A: To be honest, BRP’s closing wasn’t a huge surprise. The publisher had gone through a plethora of personal problems over the past 18 months and it finally wore her down. I wrote a blog post about it “When Things Go South When You’re North: The End of Barking Rain Press” for anyone interested in learning more, including details of the re-release of my two BRP titles (Skeletons in the Attic and A Hole in One). http://www.judypenzsheluk.com/2019/08/08/when-things-go-south-when-youre-north-the-end-of-barking-rain-press/

Q: What do you foresee for the future of writing and publishing, and your own journey in particular?

A: I don’t have a crystal ball, but I do think as more small press publishers open, with little idea of the amount of work or capitol outlay involved, and the razor thin profit margins, there will continue to be more authors “orphaned” as those same presses shutter their doors after a handful of years. I also think more authors will self-publish, but unfortunately, many of those will look at it as a “fast track” to getting published and won’t invest in professional editing, proofreading, and cover art, all of which, to my mind, are essential, at least if you want to cultivate a following. As for medium-to-large presses, there will continue to be mergers and acquisitions. Publishing is a tough business. 

As for my future, I need only look at my past. I spent years working in the corporate world in management positions. I walked away in 2003, took a huge pay cut, and started freelance writing/editing, loved it, and never looked back. In 2018, I walked away from my last freelance gig to concentrate of writing books fulltime. Erica Jong said, “When I sit down at my writing desk, time seems to vanish. I think it’s a wonderful way to spend one’s life.” I couldn’t agree more.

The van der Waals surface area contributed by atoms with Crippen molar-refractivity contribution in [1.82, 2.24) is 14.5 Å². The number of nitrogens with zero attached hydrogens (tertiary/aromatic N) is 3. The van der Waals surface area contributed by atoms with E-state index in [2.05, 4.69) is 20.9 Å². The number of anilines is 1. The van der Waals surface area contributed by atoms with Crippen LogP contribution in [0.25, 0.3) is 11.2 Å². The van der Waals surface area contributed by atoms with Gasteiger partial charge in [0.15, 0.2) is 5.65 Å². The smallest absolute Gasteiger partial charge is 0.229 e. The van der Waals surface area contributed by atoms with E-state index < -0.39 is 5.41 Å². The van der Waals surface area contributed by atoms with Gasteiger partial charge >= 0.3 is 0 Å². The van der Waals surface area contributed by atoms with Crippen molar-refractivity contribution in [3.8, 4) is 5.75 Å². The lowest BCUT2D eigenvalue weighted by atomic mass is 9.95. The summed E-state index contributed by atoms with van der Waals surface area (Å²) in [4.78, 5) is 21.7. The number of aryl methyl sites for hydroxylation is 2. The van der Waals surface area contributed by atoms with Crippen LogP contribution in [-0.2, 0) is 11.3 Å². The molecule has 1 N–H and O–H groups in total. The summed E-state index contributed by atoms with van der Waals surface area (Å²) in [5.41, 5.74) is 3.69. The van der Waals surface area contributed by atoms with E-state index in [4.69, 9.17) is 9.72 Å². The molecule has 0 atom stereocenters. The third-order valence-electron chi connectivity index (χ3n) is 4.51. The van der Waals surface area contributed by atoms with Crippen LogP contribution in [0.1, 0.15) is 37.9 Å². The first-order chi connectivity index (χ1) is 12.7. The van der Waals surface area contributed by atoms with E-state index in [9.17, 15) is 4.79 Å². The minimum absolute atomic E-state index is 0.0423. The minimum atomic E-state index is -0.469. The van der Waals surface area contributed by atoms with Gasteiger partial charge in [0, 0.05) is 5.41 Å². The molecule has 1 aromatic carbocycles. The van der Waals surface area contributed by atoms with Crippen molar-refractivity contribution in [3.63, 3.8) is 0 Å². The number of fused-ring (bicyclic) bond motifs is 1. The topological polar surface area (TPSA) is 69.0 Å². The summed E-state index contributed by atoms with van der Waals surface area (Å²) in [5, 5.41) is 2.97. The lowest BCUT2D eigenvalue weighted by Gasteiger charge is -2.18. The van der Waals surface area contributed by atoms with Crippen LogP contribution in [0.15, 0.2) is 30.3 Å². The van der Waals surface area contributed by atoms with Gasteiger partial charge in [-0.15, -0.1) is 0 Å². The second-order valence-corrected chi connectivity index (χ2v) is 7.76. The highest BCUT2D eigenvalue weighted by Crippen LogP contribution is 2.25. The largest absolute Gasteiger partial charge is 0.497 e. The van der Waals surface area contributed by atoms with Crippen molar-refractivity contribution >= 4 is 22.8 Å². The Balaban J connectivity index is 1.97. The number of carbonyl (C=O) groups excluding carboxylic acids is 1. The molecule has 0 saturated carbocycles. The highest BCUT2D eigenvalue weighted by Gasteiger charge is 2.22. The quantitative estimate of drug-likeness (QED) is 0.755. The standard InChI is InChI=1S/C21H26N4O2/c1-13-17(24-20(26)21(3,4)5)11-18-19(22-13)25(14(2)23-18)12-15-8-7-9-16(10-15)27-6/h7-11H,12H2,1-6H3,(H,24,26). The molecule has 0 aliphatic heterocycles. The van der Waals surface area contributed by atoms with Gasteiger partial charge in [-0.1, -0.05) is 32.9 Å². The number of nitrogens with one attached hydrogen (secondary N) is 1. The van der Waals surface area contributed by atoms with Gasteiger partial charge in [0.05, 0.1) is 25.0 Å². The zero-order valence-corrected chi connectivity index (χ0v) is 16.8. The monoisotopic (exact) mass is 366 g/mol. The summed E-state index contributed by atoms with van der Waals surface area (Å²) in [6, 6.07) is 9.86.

And here’s your surprise. Judy and her husband on her wedding day! I re-wore my wedding dress on our anniversary last month, and Judy sent me a picture of her wedding too. They look fab!

Judy Penz Sheluk is the bestselling author of the Glass Dolphin Mystery and Marketville Mystery series, and the editor of The Best Laid Plans: 21 Stories of Mystery & Suspense. Her short stories can be found in several collections. Judy is also a member of Sisters in Crime, International Thriller Writers, the Short Mystery Fiction Society, and Crime Writers of Canada, where she serves as Vice Chair on the Board of Directors. Find her at http://www.judypenzsheluk.com and on Amazon.


The Italian School for Assassins: Peril. Passion. Pasta.

Ooh! Have you ever wanted to go to assassin school for your birthday?

Me neither. Luckily, Octavia (“V”) Ling is crazy enough to do it for you.

Italian Assassins cover POD front-FINAL

When Octavia “V” Ling spots the ad for The Italian School for Assassins, she figures that it sounds like a crazy workout, better than pole dancing, and exactly the kind of nuttiness she craves for a birthday that ends in a zero.
Except, when V lands in Florence, the other assassin students seem…awfully serious about this whole execution thing. As in, V’s roommate tells her, “If I catch you breaking into my locked weapons cache, I will eat you.” And she ain’t joking.
Plus the orientation consists of the students attacking each other.
So who can blame V for sneaking out for a drink with a hot young Italian guy? The only problem is, V wakes up the in morning with a teeny hangover and a huge problem: someone killed her Scary White Female roommate. And the rest of the school kind of blames V.
Uh oh.

Now available on Amazon, Kobo, Nook, iPhone/iPad, Sony, and other formats.

Sneak preview follows.

~

Prologue

My roommate Rebecca’s alarm kept ringing.
Not just any alarm, but a recording of “Für Elise.”
Now, I like Beethoven as much as the next woman, but not at 4:30 a.m. Italian time, or any time, for that matter. I dragged my pillow over my head, rumpling my bird nest hair more than I managed to cover up my ears. It was a very thin pillow, though. Do Italians not like pillows as much as Canadians do, or is crappy bedding part of the preparation to become an assassin?